The Lord of the Rings series by author J.R.R. Tolkien is one of the most perennially popular book series ever written, in no small part thanks to Peter Jackson's award-winning adaptation of the trilogy from the early 2000s. Those films are still pretty popular today, and Jackson's prequel trilogy based on The Hobbit is only three years old, but that hasn't stopped the Tolkien estate from going to several major TV content providers with the rights to make another adaptation of Tolkien's famous work, this one for the small screen. There's nothing small about their asking price, though, which Deadline reports some industry experts are calling "insane."
The Tolkien rights-holders want between $200 million and $250 million upfront for the rights to create a new Lord of the Rings television series. To be clear, that figure would be for the rights to the story and characters only, and wouldn't cover any associated production costs – assuming whoever did end up with the rights was interested in mounting a production big enough to rival Jackson's films and the HBO's Game of Thrones, one can expect another $100 million to $150 million per season in order to produce it.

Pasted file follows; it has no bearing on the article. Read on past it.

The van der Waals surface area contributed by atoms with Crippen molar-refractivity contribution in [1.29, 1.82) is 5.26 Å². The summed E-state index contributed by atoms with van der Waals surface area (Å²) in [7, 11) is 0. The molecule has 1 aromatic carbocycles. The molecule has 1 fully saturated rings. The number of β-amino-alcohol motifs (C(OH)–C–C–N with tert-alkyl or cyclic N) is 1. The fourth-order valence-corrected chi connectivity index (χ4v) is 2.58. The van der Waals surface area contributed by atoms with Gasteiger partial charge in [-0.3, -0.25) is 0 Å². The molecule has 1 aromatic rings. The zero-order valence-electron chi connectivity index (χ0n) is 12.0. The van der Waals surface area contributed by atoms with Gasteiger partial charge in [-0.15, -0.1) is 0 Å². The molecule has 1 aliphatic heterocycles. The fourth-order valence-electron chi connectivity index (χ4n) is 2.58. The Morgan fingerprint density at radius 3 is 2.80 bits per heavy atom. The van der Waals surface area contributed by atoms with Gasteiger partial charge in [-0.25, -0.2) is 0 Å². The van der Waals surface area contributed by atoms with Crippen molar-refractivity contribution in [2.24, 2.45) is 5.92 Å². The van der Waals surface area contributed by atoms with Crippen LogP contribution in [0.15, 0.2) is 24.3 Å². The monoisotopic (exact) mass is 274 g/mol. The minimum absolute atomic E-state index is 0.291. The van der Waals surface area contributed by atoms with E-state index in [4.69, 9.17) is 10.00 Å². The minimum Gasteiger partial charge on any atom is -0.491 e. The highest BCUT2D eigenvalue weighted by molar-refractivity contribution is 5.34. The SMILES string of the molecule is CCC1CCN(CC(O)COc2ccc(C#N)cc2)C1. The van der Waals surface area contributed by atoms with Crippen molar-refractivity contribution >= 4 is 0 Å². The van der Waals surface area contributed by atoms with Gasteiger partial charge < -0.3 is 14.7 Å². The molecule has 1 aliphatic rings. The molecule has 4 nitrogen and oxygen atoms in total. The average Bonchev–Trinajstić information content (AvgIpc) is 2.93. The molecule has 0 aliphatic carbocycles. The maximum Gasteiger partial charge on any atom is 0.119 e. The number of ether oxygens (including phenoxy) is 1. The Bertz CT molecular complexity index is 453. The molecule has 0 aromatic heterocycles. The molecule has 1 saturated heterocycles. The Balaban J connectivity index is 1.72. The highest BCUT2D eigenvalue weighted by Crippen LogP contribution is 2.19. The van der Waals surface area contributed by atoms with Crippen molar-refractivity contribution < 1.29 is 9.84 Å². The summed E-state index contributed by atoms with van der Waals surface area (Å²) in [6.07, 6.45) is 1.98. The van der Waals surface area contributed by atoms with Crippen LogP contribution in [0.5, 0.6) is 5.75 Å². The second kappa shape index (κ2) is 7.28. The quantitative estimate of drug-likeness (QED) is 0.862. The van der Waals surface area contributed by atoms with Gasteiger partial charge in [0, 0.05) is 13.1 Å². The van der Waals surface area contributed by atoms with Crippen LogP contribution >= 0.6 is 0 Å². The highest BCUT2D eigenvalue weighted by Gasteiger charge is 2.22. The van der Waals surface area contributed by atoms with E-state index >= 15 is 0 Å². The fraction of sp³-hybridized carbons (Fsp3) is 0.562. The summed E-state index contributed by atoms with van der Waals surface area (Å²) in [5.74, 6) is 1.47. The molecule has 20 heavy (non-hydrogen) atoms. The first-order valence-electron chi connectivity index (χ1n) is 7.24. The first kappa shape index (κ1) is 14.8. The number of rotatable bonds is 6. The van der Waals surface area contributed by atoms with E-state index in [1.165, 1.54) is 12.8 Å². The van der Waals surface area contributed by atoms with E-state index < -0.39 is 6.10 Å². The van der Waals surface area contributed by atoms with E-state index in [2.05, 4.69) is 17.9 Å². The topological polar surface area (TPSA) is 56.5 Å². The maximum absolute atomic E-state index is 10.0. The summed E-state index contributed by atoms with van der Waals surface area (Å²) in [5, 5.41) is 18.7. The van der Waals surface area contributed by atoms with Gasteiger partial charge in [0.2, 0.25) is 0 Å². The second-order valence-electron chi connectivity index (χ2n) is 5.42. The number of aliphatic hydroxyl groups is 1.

HBO itself was reportedly in the running to make a deal, but dropped out due to the unprecedentedly high cost of securing those rights, which are said to be "limited" and restricted only to certain characters and story elements despite the high price. That leaves Netflix and the assumed most likely contender Amazon, which is reported to be interested in a big budget fantasy series to rival Game of Thrones by way of an edict direct from Amazon founder Jeff Bezos himself.
Should Amazon act on that edict by paying $200 million for the rights to The Lord of the Rings, it would (pardon the phrase) dwarf all the company's other big buys in the video streaming field, even the $160 million it paid for a recently scrapped David O. Russell series.